8 maart, 2023

Science Communication in a future with Open Science, Recognition and Rewards, Team Science, etc. – a brief introduction

In this blog I will try to summarize – as briefly as I can – how the big developments in science affect science communication (‘scicom’), and then propose a way of dealing with this new situation, from the perspective of a science press officer at an academic institution.

Developments in science and science communication

Open Science

Open Science means a lot of things, but for science communication it means an opportunity. If we really aim to make everything from protocols to data sets publicly accessible, we also need to empower and educate the non-scientific community so that they are able to use these open data sets etc. Scicom can, or should I say has to, play a major role here. The NPOS (Nationaal Platform Open Science) is also starting to recognize this, and as a field we need to keep finding this synergy.

Recognition and Rewards

There are a lot of things that ‘we’ (as institutions, society) ask from scientists, and we also see that this is too much and needs a new approach. Hence Recognition and Rewards: let’s look at all the output that a scientist has, and value all of that for what it is. Science Communication has so far not been included in this movement very clearly. Which is strange to me, because we do ask a lot from scientists in this regard as well; they have to be visible, appear in the media, participate in outreach activities, etc. But we’re not giving them much credit for it, let alone support them in learning how to do it, or back them when things go wrong or they get threatened (this is slowly starting to change).  

Team Science

Scientists shouldn’t have to be five-legged sheep – or six or seven-legged. So we should value different talents in different people and bring them together to form teams that cover the entire range of desired talents and required skills. Science communication could be one of these skills that one (or some) scientist in a team has. Though there are some questions to ask about this, it also means not every scientist should have to do scicom.

Peer review

Peer review as ‘gold standard’ of quality control is increasingly being criticized, which is one of the reasons preprints have taken a flight. It seems reasonable to assume that preprints will only become more important in the dissemination of scientific knowledge. This makes life harder for science communication advisors, press officers and journalists, since they will have to rely on their own knowledge about the topic to see whether a publication is worth their time and effort. (It’s not as if peer review is now a flawless ‘seal of approval,’ but at least it shifted responsibility for the ‘correctness’ away from press officers and journalists.) Now that this is changing, the judgment of a paper’s quality or potential could move closer to the scientists, who may have to decide themselves whether it is worth an effort, f.i. towards media.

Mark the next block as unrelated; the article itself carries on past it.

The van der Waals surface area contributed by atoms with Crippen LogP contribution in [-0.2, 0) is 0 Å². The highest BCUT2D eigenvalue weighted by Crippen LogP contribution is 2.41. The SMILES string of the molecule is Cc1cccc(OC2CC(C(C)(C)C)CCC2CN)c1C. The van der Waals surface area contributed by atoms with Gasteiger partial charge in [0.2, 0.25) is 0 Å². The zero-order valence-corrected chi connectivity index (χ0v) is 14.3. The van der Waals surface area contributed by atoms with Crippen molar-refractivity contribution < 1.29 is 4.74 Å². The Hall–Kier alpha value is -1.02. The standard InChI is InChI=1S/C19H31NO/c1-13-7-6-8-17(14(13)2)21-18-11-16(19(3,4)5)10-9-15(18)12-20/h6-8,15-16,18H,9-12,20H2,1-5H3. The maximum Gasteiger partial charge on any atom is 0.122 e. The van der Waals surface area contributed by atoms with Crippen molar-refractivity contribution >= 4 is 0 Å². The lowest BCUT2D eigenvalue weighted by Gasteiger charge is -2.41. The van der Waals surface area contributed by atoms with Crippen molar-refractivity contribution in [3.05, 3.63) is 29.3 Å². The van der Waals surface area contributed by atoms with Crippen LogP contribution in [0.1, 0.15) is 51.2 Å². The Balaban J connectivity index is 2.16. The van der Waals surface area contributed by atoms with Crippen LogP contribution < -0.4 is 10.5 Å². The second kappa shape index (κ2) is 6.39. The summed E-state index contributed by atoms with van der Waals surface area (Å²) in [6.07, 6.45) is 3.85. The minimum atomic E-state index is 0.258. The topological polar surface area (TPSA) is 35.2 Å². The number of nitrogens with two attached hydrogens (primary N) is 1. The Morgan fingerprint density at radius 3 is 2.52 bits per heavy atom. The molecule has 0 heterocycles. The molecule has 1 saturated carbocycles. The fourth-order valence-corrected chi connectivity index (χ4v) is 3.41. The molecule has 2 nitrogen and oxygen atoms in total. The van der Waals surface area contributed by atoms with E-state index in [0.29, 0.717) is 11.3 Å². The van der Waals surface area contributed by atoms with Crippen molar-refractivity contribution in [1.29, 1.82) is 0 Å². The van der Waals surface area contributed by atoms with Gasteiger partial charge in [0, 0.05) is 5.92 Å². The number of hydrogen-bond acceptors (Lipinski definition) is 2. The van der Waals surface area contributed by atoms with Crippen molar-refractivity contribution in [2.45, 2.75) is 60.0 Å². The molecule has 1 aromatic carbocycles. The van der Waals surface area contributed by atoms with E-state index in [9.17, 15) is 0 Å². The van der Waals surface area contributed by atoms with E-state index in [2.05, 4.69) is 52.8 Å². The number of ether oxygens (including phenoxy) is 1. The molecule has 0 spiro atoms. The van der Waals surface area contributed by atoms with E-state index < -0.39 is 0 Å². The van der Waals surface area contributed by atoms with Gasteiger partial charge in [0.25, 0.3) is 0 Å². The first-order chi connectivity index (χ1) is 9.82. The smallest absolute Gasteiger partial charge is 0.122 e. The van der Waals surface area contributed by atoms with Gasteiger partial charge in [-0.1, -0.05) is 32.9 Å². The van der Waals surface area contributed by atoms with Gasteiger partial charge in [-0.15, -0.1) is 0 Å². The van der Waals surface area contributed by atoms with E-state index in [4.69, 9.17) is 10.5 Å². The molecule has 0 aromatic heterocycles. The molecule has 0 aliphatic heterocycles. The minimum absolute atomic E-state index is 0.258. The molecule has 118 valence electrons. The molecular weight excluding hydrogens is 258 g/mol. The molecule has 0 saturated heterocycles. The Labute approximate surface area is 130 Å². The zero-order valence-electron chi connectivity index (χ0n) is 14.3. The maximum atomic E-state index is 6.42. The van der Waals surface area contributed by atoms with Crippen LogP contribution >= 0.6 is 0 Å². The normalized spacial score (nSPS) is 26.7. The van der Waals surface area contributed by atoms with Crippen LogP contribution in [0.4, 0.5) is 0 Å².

Scicom from one-way to two-way communication

Science communication is, for a while now, increasingly moving upstream in the scientific process. This also has to do with the move from the deficit model, which views scicom as a one-way form of communication ‘to inform the public,’ to the dialogue model, which sees scicom as a way of science and society being in touch. When scicom is bidirectional, it opens up the way to including citizens’ or patients’ perspectives and needs at the start of research, rather than merely communicating about the results at the end. There is a less visible but major benefit here: proper scicom will also make sure science is more inclusive, and that research is aimed at the benefit of all people in society.

Funding agencies and governments demand ‘impact’ from science

There is a growing demand from funding agencies to explain why the proposed research is relevant, and what will come out of it – its impact. Science communication plays a big role in connecting the science itself with the effects that it could/would/should have in society, and thus more scicom expertise is needed in the grant writing process, hence a service that may be moving into the research support offices too. Don’t take my word for it; science communication is increasingly mentioned in reports and plans by NWO and KNAW for example.

The national center for science communication

The Netherlands is setting up a National Center for Science Communication (and actually, the EU is too). While it’s still being decided what the focus and activities of the center will be, it’s likely that it will have a sort of ‘meta’ function. Not producing or communicating itself, but helping the field find each other. And, I suspect, taking a role in shaping policy around scicom that will help all the academic institutions that are now piecing it together for themselves (though this will become clear in May 2023).